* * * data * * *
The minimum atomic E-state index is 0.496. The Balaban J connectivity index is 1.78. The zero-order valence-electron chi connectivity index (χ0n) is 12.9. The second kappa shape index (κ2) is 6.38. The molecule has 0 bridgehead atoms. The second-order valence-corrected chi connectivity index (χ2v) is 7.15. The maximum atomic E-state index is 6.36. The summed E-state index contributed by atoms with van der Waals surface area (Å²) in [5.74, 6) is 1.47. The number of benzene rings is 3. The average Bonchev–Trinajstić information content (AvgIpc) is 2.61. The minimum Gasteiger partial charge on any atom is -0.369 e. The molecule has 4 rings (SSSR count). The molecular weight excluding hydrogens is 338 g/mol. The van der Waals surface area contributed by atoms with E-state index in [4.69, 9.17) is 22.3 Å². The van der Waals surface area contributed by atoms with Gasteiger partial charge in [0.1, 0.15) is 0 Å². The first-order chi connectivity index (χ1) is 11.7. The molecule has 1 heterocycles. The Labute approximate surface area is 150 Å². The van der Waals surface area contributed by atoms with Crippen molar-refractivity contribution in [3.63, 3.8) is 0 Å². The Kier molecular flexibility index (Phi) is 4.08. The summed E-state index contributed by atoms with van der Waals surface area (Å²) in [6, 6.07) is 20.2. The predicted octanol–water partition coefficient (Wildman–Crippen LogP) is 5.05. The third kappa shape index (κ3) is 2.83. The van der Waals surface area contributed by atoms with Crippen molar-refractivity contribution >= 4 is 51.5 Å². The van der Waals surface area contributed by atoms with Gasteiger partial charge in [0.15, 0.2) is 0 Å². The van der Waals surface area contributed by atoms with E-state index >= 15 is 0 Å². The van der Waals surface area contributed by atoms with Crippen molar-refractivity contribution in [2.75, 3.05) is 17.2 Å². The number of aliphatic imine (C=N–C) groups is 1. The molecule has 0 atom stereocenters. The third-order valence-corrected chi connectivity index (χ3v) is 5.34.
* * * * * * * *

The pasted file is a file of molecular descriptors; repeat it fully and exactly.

The minimum atomic E-state index is 0.496. The Balaban J connectivity index is 1.78. The zero-order valence-electron chi connectivity index (χ0n) is 12.9. The second kappa shape index (κ2) is 6.38. The molecule has 0 bridgehead atoms. The second-order valence-corrected chi connectivity index (χ2v) is 7.15. The maximum atomic E-state index is 6.36. The summed E-state index contributed by atoms with van der Waals surface area (Å²) in [5.74, 6) is 1.47. The number of benzene rings is 3. The average Bonchev–Trinajstić information content (AvgIpc) is 2.61. The minimum Gasteiger partial charge on any atom is -0.369 e. The molecule has 4 rings (SSSR count). The molecular weight excluding hydrogens is 338 g/mol. The van der Waals surface area contributed by atoms with E-state index in [4.69, 9.17) is 22.3 Å². The van der Waals surface area contributed by atoms with Gasteiger partial charge in [0.1, 0.15) is 0 Å². The first-order chi connectivity index (χ1) is 11.7. The molecule has 1 heterocycles. The Labute approximate surface area is 150 Å². The van der Waals surface area contributed by atoms with Crippen molar-refractivity contribution in [3.63, 3.8) is 0 Å². The Kier molecular flexibility index (Phi) is 4.08. The summed E-state index contributed by atoms with van der Waals surface area (Å²) in [6, 6.07) is 20.2. The predicted octanol–water partition coefficient (Wildman–Crippen LogP) is 5.05. The third kappa shape index (κ3) is 2.83. The van der Waals surface area contributed by atoms with Crippen molar-refractivity contribution >= 4 is 51.5 Å². The van der Waals surface area contributed by atoms with Gasteiger partial charge in [0.15, 0.2) is 0 Å². The van der Waals surface area contributed by atoms with E-state index >= 15 is 0 Å². The van der Waals surface area contributed by atoms with Crippen molar-refractivity contribution in [2.75, 3.05) is 17.2 Å². The number of aliphatic imine (C=N–C) groups is 1. The molecule has 0 atom stereocenters. The third-order valence-corrected chi connectivity index (χ3v) is 5.34.